Google has announced a new operating system called Chrome OS Flex. It’s a cloud-first OS that Google say will be fast, easy-to-manage and secure. Notably though, it isn’t restricted to specific devices anymore like how Chrome OS is on Chromebooks. Instead, Google is making it free to download and use on PCs and Macs.
This comes on the back of their acquisition of Neverware a couple of years back. Neverware was the team behind Cloudready, an open source operating system built on Google’s open source Chromium OS code base. As for Chrome OS Flex, it’s built on the same code base and release cadence as Chrome OS, and from the looks of things will also have similar UI and user experience as Chrome OS. Google is targeting users with older hardware that may be struggling with how heavy Windows can be for instance, and getting them to ‘refresh’ their hardware with this lightweight and free OS.
Specifically, Google sees Chrome OS Flex as a viable alternative especially if you’re part of an organisation with a fleet of older devices, such as schools or businesses. In their blog post introducing Chrome OS Flex, they’re touting it as a modern, intuitive and clutter-free while also being proactive against security threats. Google adds that any IT admin can install Chrome OS Flex onto a device in minutes and with the cloud-based Google Admin console, the IT department also has a powerful yet simple way to manage all these devices. Chrome OS Flex comes with the official Google Chrome browser, Google Assistant and a number of other features that also ship with Chromebooks, with users’ cloud profiles synced across their devices. Perhaps most importantly, Google says that it’ll be easy to transition from Chrome OS Flex to Chromebooks running Chrome OS when your old hardware eventually gives way.
There will still be some notable differences between Chrome OS Flex and actual Chrome OS running on devices meant for Chrome OS. For starters, all Chrome OS devices come with a Google security chip to protect the system and verify the security of the hardware and the operating system. Meanwhile, because Chrome OS Flex is meant for non-Chrome OS devices, the verified boot procedure on Chrome OS devices is not on machines running Chrome OS Flex. As a workaround, Google has worked together with Microsoft, and had the latter review and approve the Chrome OS Flex bootloader to optionally support the UEFI Secure Boot feature.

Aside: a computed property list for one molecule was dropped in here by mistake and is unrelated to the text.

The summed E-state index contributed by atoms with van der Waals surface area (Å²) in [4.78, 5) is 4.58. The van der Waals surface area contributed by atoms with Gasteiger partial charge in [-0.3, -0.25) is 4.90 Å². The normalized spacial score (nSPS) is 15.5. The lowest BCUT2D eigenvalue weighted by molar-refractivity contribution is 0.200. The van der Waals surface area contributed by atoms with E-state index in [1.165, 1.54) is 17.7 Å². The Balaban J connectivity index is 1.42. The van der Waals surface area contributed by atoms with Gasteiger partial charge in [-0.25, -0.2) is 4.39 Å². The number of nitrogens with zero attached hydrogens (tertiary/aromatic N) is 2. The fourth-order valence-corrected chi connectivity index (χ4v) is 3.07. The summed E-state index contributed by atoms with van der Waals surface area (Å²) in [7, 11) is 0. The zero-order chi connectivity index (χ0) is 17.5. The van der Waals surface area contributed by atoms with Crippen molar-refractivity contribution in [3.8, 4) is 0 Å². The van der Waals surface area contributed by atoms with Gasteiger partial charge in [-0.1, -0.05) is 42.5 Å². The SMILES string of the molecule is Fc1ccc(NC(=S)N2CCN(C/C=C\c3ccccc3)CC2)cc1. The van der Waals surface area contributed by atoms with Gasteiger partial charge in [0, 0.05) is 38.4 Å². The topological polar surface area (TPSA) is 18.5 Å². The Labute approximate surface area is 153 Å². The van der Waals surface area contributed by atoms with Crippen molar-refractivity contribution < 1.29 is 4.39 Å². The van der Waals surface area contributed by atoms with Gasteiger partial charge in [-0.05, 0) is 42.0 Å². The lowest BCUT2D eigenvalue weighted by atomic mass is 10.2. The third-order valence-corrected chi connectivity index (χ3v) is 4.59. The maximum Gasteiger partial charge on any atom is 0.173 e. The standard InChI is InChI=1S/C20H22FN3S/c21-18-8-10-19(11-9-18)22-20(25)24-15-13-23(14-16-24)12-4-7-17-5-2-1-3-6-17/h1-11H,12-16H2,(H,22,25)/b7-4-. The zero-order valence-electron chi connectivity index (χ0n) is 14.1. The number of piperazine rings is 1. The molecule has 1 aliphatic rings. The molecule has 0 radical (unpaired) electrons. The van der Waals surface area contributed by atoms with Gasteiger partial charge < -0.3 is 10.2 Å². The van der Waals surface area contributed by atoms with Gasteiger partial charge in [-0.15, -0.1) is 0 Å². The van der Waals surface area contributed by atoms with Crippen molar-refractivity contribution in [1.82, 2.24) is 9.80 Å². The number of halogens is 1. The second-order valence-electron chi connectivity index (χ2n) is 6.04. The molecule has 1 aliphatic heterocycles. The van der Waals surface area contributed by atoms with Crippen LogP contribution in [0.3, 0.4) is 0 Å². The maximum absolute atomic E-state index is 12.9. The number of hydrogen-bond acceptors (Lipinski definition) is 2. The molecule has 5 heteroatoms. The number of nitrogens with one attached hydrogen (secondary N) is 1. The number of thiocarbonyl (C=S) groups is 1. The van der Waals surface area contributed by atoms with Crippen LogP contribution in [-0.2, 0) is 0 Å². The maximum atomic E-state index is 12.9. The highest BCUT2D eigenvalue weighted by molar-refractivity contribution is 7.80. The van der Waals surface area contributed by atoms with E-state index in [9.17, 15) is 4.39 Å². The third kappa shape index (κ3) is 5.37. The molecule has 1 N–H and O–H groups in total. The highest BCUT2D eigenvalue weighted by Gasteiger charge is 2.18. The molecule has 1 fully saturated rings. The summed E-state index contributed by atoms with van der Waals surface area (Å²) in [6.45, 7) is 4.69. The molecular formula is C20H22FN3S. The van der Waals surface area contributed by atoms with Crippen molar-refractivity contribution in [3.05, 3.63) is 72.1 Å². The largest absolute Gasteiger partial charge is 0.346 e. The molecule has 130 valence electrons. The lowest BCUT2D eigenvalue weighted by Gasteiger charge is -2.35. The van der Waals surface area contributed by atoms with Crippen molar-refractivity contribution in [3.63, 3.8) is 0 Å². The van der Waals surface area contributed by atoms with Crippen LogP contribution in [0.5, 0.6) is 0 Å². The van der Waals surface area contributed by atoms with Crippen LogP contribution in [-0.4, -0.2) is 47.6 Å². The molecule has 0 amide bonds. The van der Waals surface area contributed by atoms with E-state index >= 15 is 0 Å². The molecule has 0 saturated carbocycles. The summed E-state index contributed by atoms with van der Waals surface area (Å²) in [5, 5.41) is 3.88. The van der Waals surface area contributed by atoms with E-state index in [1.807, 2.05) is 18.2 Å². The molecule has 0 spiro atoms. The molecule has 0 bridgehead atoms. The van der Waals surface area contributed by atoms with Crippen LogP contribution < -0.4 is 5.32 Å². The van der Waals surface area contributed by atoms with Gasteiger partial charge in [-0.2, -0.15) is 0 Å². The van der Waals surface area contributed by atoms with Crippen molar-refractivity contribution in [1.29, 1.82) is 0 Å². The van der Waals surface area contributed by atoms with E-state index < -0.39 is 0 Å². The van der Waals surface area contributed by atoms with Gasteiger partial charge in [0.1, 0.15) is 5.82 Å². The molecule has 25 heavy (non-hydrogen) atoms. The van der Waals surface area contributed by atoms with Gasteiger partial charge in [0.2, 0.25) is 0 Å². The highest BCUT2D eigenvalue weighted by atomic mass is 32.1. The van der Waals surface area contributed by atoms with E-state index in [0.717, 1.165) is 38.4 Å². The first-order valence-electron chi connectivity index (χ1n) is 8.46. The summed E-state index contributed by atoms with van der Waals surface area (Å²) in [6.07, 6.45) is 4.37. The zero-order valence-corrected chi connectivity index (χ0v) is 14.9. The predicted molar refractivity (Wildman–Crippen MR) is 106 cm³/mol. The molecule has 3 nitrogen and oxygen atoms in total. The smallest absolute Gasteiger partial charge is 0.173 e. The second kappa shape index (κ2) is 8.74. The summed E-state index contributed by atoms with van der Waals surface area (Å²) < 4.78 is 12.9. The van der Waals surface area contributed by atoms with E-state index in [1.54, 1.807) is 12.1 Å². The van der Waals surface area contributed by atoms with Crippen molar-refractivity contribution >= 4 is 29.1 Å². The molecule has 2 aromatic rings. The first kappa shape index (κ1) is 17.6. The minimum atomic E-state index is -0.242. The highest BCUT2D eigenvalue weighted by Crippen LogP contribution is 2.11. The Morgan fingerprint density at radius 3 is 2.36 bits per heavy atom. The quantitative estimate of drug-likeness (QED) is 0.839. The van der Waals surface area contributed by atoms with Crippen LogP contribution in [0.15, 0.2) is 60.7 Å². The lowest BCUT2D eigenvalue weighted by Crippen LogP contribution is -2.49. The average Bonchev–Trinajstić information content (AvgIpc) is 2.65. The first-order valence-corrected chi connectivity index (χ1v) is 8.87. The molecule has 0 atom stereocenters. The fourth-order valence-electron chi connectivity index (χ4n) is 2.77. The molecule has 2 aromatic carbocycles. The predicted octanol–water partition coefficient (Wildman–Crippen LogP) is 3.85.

Crucially, another difference between Chrome OS and Chrome OS Flex is that Chrome OS Flex does not support Android apps or the Google Play Store. This means that you’re locked out of the plethora of apps that Chromebook users are typically able to access. Chrome OS Flex also lacks the ability to run Windows virtual machines via Parallels Desktop.
If you’re tempted to download and install Chrome OS Flex for yourself, you’ll want to first ensure that your device is on their list of certified models that are confirmed to work well with Chrome OS Flex, which you can check out here. That being said, the tinkerers out there may want to install Chrome OS Flex anyway on your aging device, and Google won’t stop you from doing so though they do also say that they don’t guarantee performance, functionality or stability for Chrome OS Flex on machines not on their certified list. And even if you do want to install Chrome OS Flex on machines not on their list, at the very least you’d want to meet their minimum hardware requirements, which include:
- Intel or AMD x86-64 compatible device
- 4GB of RAM
- 16GB of internal storage
- Bootable from USB drive
- Full administrator access to the BIOS
Other things to note if you’re going to try and install Chrome OS Flex is that devices from before 2010 may lead to a poor experience. Just like installing Windows or Linux on a new machine, you’ll want a USB drive with at least 8GB or more of storage, and you’ll need to use the latest version of Google Chrome. You’ll then need to add the Chromebook Recovery Utility extension to your browser and use it to create a USB installer with your USB drive. Live boot your device via the USB drive into Chrome OS Flex, and then from there you can fully install Chrome OS Flex onto your system. You can click here to read more about the Chrome OS Flex installation process. Alternatively, you could just boot from your USB drive for a bit just to see how Chrome OS Flex looks like on your device.
You can check out the full blog post on Chrome OS Flex from Google here, or if you’re ready to give it a try, you can visit the Chrome OS Flex website to sign up and download it yourself.